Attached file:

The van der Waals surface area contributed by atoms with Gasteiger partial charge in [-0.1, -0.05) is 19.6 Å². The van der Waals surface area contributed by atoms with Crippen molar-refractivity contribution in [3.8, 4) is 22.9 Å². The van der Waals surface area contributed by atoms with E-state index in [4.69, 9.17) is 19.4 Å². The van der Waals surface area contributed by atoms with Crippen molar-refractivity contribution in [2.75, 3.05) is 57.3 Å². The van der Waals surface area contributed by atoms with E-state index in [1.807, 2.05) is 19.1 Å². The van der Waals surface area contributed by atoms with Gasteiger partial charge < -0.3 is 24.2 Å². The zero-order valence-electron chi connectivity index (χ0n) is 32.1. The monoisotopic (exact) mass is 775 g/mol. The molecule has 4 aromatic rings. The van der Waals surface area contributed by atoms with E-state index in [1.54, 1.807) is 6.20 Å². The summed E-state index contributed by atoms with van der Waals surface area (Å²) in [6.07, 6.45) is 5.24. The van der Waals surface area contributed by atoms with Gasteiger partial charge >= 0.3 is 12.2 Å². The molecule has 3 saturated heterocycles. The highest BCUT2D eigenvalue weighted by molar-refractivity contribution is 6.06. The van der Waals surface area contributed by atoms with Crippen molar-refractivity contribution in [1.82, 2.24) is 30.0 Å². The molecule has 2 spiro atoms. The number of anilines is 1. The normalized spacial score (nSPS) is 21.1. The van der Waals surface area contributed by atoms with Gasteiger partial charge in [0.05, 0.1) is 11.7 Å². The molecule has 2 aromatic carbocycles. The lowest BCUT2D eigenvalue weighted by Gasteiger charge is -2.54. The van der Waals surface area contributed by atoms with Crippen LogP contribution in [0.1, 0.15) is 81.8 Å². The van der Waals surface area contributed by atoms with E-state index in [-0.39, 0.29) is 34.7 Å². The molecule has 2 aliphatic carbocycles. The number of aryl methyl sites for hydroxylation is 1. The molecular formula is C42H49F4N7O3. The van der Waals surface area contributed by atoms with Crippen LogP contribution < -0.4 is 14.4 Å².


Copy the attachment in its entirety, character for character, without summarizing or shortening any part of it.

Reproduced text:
The van der Waals surface area contributed by atoms with Gasteiger partial charge in [-0.1, -0.05) is 19.6 Å². The van der Waals surface area contributed by atoms with Crippen molar-refractivity contribution in [3.8, 4) is 22.9 Å². The van der Waals surface area contributed by atoms with E-state index in [4.69, 9.17) is 19.4 Å². The van der Waals surface area contributed by atoms with Crippen molar-refractivity contribution in [2.75, 3.05) is 57.3 Å². The van der Waals surface area contributed by atoms with E-state index in [1.807, 2.05) is 19.1 Å². The van der Waals surface area contributed by atoms with Gasteiger partial charge < -0.3 is 24.2 Å². The zero-order valence-electron chi connectivity index (χ0n) is 32.1. The monoisotopic (exact) mass is 775 g/mol. The molecule has 4 aromatic rings. The van der Waals surface area contributed by atoms with E-state index in [1.54, 1.807) is 6.20 Å². The summed E-state index contributed by atoms with van der Waals surface area (Å²) in [6.07, 6.45) is 5.24. The van der Waals surface area contributed by atoms with Gasteiger partial charge >= 0.3 is 12.2 Å². The molecule has 3 saturated heterocycles. The highest BCUT2D eigenvalue weighted by molar-refractivity contribution is 6.06. The van der Waals surface area contributed by atoms with Crippen molar-refractivity contribution in [1.82, 2.24) is 30.0 Å². The molecule has 2 spiro atoms. The number of anilines is 1. The normalized spacial score (nSPS) is 21.1. The van der Waals surface area contributed by atoms with Gasteiger partial charge in [0.05, 0.1) is 11.7 Å². The molecule has 2 aromatic carbocycles. The lowest BCUT2D eigenvalue weighted by Gasteiger charge is -2.54. The van der Waals surface area contributed by atoms with Crippen LogP contribution in [0.1, 0.15) is 81.8 Å². The van der Waals surface area contributed by atoms with E-state index in [-0.39, 0.29) is 34.7 Å². The molecule has 2 aliphatic carbocycles. The number of aryl methyl sites for hydroxylation is 1. The molecular formula is C42H49F4N7O3. The van der Waals surface area contributed by atoms with Crippen LogP contribution < -0.4 is 14.4 Å².